Are Seed Oils bad for my health and toxic?

Are seed oils bad? In recent years, seed oils have become a topic of heated debate in the nutrition and health communities. Often vilified in popular health circles, seed oils are accused of contributing to inflammation, chronic diseases, and overall poor health. But are these claims backed by solid science?

This post aims to clear up the confusion and debunk the myths surrounding seed oils. By delving into the role of omega-6 fatty acids, reviewing the evidence on seed oils and inflammation, and examining why some studies report negative effects while broader research does not, we will provide a balanced, evidence-based perspective. My hope is that by the end you will understanding the true impact of seed oils on health.

What are seed oils?

Seed oils are edible oils extracted from the seeds of various plants. They are commonly used in cooking, baking, and as ingredients in processed foods. In home cooking in the UK, the most commonly found are rapeseed and sunflower oil. Some of the most well-known seed oils include:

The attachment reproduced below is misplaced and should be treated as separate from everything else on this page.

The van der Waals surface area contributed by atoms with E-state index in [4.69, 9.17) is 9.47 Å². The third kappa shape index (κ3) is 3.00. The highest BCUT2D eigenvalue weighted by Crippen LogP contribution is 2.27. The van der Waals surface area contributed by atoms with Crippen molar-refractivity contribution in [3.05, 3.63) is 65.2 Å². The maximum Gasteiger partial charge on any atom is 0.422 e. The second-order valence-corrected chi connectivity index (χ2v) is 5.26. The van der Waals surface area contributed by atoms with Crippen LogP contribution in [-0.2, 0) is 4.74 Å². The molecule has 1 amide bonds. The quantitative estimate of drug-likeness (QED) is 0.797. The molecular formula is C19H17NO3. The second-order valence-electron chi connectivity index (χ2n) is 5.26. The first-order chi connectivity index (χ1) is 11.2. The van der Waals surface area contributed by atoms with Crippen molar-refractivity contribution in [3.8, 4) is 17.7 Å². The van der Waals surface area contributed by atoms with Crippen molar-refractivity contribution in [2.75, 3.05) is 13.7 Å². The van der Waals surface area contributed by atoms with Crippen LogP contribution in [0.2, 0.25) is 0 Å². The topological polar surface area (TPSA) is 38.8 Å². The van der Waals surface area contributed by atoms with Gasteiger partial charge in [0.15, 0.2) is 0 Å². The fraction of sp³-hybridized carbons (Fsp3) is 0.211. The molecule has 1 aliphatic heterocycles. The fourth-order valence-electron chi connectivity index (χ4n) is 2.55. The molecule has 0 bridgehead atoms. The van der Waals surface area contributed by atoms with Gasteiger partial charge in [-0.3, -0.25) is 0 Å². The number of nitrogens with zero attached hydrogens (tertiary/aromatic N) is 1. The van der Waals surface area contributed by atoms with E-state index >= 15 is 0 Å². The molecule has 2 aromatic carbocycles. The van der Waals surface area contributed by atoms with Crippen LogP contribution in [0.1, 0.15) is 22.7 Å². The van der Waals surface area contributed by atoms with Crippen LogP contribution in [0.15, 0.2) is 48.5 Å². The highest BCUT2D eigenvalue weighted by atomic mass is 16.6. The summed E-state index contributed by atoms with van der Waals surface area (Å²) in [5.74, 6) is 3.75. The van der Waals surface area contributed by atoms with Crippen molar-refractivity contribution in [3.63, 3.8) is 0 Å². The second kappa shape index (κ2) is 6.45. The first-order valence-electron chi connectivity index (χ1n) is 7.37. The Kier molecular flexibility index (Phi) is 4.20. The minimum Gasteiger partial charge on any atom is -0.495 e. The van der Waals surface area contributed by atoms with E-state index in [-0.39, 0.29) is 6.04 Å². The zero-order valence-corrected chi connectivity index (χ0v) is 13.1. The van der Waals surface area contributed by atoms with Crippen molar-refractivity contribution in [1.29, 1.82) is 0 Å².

• Rapeseed Oil: Extracted from the seeds of the rapeseed (or canola) plant, it is known for its light flavour and versatility in cooking.
  • Sunflower Oil: Extracted from sunflower seeds, this oil is widely used for frying and as a salad dressing.
  • Safflower Oil: Made from safflower seeds, it has a high smoke point, making it suitable for high-heat cooking.
  • Soybean Oil: Derived from soybeans, this oil is a staple in many processed foods and is often used for frying and baking.
  • Corn Oil: Made from corn kernels, it is commonly used for frying and in margarine.